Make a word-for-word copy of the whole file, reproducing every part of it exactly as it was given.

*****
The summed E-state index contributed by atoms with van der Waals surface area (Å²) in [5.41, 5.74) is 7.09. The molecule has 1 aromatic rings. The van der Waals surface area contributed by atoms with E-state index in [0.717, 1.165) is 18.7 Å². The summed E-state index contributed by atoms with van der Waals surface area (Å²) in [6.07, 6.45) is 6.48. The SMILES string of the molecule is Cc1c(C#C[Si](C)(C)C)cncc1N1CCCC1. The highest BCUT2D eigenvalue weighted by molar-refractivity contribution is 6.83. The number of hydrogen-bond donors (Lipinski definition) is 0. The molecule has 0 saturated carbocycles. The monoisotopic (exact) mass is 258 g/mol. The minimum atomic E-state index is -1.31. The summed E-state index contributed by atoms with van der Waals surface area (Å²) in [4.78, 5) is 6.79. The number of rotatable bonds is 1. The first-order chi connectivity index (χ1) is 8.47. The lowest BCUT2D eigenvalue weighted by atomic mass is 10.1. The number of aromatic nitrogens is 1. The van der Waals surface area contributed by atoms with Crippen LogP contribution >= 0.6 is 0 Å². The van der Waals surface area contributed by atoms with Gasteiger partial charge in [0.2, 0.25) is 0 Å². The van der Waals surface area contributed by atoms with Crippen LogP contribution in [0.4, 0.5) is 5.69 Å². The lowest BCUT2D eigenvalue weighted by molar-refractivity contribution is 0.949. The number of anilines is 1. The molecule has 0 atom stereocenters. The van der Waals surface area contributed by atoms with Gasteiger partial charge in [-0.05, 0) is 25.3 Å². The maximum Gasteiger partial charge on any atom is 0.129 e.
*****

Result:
The summed E-state index contributed by atoms with van der Waals surface area (Å²) in [5.41, 5.74) is 7.09. The molecule has 1 aromatic rings. The van der Waals surface area contributed by atoms with E-state index in [0.717, 1.165) is 18.7 Å². The summed E-state index contributed by atoms with van der Waals surface area (Å²) in [6.07, 6.45) is 6.48. The SMILES string of the molecule is Cc1c(C#C[Si](C)(C)C)cncc1N1CCCC1. The highest BCUT2D eigenvalue weighted by molar-refractivity contribution is 6.83. The number of hydrogen-bond donors (Lipinski definition) is 0. The molecule has 0 saturated carbocycles. The monoisotopic (exact) mass is 258 g/mol. The minimum atomic E-state index is -1.31. The summed E-state index contributed by atoms with van der Waals surface area (Å²) in [4.78, 5) is 6.79. The number of rotatable bonds is 1. The first-order chi connectivity index (χ1) is 8.47. The lowest BCUT2D eigenvalue weighted by atomic mass is 10.1. The number of aromatic nitrogens is 1. The van der Waals surface area contributed by atoms with Crippen LogP contribution >= 0.6 is 0 Å². The van der Waals surface area contributed by atoms with Gasteiger partial charge in [0.2, 0.25) is 0 Å². The van der Waals surface area contributed by atoms with Crippen LogP contribution in [0.4, 0.5) is 5.69 Å². The lowest BCUT2D eigenvalue weighted by molar-refractivity contribution is 0.949. The number of anilines is 1. The molecule has 0 atom stereocenters. The van der Waals surface area contributed by atoms with Gasteiger partial charge in [-0.05, 0) is 25.3 Å². The maximum Gasteiger partial charge on any atom is 0.129 e.